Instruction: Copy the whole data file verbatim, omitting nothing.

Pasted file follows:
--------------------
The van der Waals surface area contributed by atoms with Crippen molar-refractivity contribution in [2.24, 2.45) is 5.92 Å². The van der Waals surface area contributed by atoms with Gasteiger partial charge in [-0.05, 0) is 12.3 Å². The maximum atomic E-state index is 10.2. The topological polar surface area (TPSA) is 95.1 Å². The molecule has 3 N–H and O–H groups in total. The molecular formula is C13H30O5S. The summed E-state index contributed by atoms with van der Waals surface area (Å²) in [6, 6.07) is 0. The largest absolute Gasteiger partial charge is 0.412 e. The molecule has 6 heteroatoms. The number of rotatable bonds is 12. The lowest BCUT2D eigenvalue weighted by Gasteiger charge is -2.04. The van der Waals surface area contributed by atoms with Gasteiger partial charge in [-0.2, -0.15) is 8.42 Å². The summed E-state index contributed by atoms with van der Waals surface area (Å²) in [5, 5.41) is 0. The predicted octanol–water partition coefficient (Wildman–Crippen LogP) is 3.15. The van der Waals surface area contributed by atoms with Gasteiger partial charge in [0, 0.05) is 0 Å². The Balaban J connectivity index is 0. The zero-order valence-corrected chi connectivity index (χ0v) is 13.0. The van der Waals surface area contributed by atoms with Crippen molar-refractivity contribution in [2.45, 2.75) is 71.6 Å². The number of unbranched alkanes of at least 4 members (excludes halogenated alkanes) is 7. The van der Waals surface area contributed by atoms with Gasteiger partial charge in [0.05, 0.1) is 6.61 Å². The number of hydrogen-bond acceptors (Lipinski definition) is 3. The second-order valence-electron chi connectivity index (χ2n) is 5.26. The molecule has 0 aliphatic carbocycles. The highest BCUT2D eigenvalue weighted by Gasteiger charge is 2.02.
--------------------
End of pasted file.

The van der Waals surface area contributed by atoms with Crippen molar-refractivity contribution in [2.24, 2.45) is 5.92 Å². The van der Waals surface area contributed by atoms with Gasteiger partial charge in [-0.05, 0) is 12.3 Å². The maximum atomic E-state index is 10.2. The topological polar surface area (TPSA) is 95.1 Å². The molecule has 3 N–H and O–H groups in total. The molecular formula is C13H30O5S. The summed E-state index contributed by atoms with van der Waals surface area (Å²) in [6, 6.07) is 0. The largest absolute Gasteiger partial charge is 0.412 e. The molecule has 6 heteroatoms. The number of rotatable bonds is 12. The lowest BCUT2D eigenvalue weighted by Gasteiger charge is -2.04. The van der Waals surface area contributed by atoms with Gasteiger partial charge in [-0.2, -0.15) is 8.42 Å². The summed E-state index contributed by atoms with van der Waals surface area (Å²) in [5, 5.41) is 0. The predicted octanol–water partition coefficient (Wildman–Crippen LogP) is 3.15. The van der Waals surface area contributed by atoms with Gasteiger partial charge in [0, 0.05) is 0 Å². The Balaban J connectivity index is 0. The zero-order valence-corrected chi connectivity index (χ0v) is 13.0. The van der Waals surface area contributed by atoms with Crippen molar-refractivity contribution in [2.45, 2.75) is 71.6 Å². The number of unbranched alkanes of at least 4 members (excludes halogenated alkanes) is 7. The van der Waals surface area contributed by atoms with Gasteiger partial charge in [0.05, 0.1) is 6.61 Å². The number of hydrogen-bond acceptors (Lipinski definition) is 3. The second-order valence-electron chi connectivity index (χ2n) is 5.26. The molecule has 0 aliphatic carbocycles. The highest BCUT2D eigenvalue weighted by Gasteiger charge is 2.02.